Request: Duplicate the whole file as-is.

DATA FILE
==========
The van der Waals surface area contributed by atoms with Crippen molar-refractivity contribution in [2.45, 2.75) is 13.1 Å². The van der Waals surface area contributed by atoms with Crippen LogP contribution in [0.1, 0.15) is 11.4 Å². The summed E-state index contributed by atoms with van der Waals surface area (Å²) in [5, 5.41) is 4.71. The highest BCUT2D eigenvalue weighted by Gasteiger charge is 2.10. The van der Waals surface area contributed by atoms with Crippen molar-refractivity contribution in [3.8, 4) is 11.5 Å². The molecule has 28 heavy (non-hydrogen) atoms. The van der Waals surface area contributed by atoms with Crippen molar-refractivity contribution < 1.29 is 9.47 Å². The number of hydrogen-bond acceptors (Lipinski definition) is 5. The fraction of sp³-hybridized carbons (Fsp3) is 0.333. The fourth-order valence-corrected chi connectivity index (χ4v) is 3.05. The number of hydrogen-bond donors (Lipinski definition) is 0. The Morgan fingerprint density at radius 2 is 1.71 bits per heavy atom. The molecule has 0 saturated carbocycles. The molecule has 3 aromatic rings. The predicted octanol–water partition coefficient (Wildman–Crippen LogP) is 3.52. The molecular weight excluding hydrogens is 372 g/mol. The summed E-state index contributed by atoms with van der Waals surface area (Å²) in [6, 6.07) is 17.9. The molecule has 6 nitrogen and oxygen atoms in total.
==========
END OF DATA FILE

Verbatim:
The van der Waals surface area contributed by atoms with Crippen molar-refractivity contribution in [2.45, 2.75) is 13.1 Å². The van der Waals surface area contributed by atoms with Crippen LogP contribution in [0.1, 0.15) is 11.4 Å². The summed E-state index contributed by atoms with van der Waals surface area (Å²) in [5, 5.41) is 4.71. The highest BCUT2D eigenvalue weighted by Gasteiger charge is 2.10. The van der Waals surface area contributed by atoms with Crippen molar-refractivity contribution in [3.8, 4) is 11.5 Å². The molecule has 28 heavy (non-hydrogen) atoms. The van der Waals surface area contributed by atoms with Crippen molar-refractivity contribution < 1.29 is 9.47 Å². The number of hydrogen-bond acceptors (Lipinski definition) is 5. The fraction of sp³-hybridized carbons (Fsp3) is 0.333. The fourth-order valence-corrected chi connectivity index (χ4v) is 3.05. The number of hydrogen-bond donors (Lipinski definition) is 0. The Morgan fingerprint density at radius 2 is 1.71 bits per heavy atom. The molecule has 0 saturated carbocycles. The molecule has 3 aromatic rings. The predicted octanol–water partition coefficient (Wildman–Crippen LogP) is 3.52. The molecular weight excluding hydrogens is 372 g/mol. The summed E-state index contributed by atoms with van der Waals surface area (Å²) in [6, 6.07) is 17.9. The molecule has 6 nitrogen and oxygen atoms in total.